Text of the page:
Rory McIlroy says he pulled out of the Rio Olympics last year because he feels no connection to either the Irish or British flag.
The former world number one initially gave fears over the Zika virus in Brazil last year as his reason for withdrawing from golf’s return to the Olympics.
But in an interview with the Sunday Independent he admitted that there was much more to it than.
"Not everyone is driven by nationalism and patriotism," he explained. McIlroy grew up in County Down, but he identifies himself as Northern Irish rather than British or Irish.
He says he resents the Olympics for forcing him to make a decision, after much speculation he decided that he would represent Ireland, he didn't want to take.
After the tournament, won by Team GB’s Justin Rose, McIlroy recalls sending a message to the gold medal winner which sums up his attitude to the Olympics.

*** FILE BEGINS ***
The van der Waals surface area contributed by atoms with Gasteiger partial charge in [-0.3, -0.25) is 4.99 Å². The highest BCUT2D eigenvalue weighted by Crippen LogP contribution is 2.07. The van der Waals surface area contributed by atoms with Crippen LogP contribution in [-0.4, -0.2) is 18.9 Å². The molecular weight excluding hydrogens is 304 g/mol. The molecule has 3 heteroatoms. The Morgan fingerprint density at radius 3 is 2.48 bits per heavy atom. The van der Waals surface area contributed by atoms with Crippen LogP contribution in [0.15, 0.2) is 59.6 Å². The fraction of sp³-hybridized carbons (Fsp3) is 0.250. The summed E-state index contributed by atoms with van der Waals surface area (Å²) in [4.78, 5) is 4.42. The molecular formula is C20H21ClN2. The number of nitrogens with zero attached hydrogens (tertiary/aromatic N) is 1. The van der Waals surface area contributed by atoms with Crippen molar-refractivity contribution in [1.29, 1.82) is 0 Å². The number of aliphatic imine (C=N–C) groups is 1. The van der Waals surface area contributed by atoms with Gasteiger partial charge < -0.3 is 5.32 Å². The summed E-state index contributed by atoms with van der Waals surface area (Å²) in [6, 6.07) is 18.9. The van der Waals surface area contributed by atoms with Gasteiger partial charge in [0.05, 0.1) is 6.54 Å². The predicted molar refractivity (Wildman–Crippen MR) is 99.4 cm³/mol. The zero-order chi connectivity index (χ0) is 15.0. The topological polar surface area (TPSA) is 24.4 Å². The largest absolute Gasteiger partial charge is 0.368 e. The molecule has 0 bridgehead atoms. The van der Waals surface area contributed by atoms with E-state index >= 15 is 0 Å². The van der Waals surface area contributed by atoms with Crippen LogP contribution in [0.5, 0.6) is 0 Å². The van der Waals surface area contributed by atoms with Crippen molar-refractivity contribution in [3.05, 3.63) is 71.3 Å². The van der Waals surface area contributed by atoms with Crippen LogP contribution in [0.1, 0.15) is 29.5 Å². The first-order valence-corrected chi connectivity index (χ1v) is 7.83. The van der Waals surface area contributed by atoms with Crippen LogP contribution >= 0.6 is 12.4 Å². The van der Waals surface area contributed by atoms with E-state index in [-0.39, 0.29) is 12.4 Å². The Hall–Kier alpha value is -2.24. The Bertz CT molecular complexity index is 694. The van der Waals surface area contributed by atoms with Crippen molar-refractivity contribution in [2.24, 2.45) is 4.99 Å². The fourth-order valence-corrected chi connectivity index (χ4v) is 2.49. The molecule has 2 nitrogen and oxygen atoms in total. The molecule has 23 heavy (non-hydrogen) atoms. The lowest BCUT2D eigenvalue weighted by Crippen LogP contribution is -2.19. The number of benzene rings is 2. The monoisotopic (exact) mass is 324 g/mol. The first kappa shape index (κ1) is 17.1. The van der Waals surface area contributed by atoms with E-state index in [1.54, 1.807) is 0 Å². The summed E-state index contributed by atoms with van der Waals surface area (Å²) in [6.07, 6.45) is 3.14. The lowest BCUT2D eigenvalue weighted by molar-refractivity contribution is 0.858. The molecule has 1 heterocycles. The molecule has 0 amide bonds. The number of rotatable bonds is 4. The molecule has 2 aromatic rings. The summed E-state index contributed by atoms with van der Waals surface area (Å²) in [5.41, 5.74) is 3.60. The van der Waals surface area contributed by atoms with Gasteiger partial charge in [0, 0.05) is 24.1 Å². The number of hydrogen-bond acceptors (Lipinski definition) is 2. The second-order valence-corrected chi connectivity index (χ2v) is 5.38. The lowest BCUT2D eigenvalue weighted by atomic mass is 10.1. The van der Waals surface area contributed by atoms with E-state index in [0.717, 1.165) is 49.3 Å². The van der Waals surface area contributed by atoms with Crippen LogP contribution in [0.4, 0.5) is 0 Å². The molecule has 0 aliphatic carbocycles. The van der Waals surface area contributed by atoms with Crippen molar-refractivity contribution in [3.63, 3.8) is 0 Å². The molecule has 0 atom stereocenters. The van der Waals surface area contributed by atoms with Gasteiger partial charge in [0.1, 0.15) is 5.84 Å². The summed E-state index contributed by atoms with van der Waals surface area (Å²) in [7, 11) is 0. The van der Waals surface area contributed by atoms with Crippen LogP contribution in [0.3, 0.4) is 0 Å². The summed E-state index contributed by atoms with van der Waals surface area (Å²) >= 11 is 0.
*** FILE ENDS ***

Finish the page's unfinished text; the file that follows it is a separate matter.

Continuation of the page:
He said: “I sent Justin Rose a text after he won, I think I still have the message: 'I'm happy for you, mate. I saw how much it means to you. Congratulations.' He said: 'Thanks very much. All the boys here want to know do you feel like you missed out?'
“I said: 'Justin, if I had been on the podium (listening) to the Irish national anthem as that flag went up, or the British national anthem as that flag went up, I would have felt uncomfortable either way.'
“I don't know the words to either of them; I don't feel a connection to either flag; I don't want it to be about flags; I've tried to stay away from that.”
Golf was included at the 2016 Games following an absence of 112 years and it proved a controversial move as most of the world’s top golfers chose to stay away – many of them citing fears over Zika.